The George Washington University: Softball

GW Softball's Kristi Saporito Attends NCAA Career in Sports Forum

Kristi Saporito is spending her summer as a community relations intern with the Rockland Boulders, an independent minor league baseball team.
 
Kristi Saporito is spending her summer as a community relations intern with the Rockland Boulders, an independent minor league baseball team.
 

June 19, 2012

As the NCAA's public service announcement reminds its viewers, "There are over 400,000 NCAA student-athletes, and just about all of us will be going pro in something other than sports."

GW softball rising senior Kristi Saporito is among those 400,000 student-athletes, and this summer she has gone ahead in the count towards a career in athletics.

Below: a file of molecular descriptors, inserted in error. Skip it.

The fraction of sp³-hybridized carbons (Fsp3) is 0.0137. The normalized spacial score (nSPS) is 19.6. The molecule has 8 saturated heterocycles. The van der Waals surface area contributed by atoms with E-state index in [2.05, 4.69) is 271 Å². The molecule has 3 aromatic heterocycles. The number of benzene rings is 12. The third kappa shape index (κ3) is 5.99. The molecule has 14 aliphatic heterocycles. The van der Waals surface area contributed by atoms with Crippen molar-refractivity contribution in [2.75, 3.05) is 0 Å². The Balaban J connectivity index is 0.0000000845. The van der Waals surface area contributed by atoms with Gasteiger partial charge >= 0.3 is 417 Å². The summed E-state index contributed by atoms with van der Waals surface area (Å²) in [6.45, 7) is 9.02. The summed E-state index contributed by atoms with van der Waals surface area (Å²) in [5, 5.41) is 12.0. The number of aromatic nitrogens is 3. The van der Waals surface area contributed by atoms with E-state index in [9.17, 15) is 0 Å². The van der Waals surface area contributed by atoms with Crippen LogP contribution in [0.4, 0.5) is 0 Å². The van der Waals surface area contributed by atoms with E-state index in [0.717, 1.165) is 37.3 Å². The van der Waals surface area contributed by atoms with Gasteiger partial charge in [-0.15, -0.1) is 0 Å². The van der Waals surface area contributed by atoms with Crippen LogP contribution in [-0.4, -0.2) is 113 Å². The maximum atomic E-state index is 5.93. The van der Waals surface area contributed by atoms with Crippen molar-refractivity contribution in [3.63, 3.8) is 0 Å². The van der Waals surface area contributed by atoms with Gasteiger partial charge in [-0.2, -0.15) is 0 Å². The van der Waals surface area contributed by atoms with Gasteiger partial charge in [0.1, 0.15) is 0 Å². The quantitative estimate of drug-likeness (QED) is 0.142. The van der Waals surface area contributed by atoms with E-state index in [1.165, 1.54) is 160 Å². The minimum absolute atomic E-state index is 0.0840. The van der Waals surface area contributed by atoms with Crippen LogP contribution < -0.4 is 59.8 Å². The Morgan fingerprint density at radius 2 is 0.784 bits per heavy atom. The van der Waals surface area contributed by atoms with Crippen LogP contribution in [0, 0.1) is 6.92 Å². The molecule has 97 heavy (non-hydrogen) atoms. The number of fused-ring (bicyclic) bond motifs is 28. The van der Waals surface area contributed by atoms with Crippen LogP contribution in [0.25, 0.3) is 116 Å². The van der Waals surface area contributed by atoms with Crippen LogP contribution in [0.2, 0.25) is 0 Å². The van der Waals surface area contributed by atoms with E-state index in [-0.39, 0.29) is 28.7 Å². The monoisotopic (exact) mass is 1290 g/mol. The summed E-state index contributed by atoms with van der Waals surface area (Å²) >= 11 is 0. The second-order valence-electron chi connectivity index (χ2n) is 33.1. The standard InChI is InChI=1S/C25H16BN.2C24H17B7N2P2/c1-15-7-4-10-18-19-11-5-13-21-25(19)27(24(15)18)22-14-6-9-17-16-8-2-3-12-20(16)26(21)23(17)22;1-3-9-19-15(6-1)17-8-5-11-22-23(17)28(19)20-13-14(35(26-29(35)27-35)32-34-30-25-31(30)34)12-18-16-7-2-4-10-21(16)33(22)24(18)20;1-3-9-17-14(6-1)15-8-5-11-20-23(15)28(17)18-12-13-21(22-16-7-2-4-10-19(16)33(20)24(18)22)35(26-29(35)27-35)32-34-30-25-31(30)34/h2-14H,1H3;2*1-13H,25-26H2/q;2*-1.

For student-athletes like Saporito who know their time to competitively play the sport they love will come to an end upon graduation, but want to remain involved in sports, there is the NCAA Career in Sports Forum, a four-day event through which selected student-athletes explore careers in sports and are coached on how to become the industry's next generation of leaders, with a primary focus on intercollegiate athletics.

"The goal of the Career in Sports Forum is to help student-athletes through three things - professional development, leadership development, and of course, personal development," said Christina Wright, assistant director of educational programs at the NCAA. "At the end of the day, we hope they leave the conference knowing how they can pursue their own career in sports."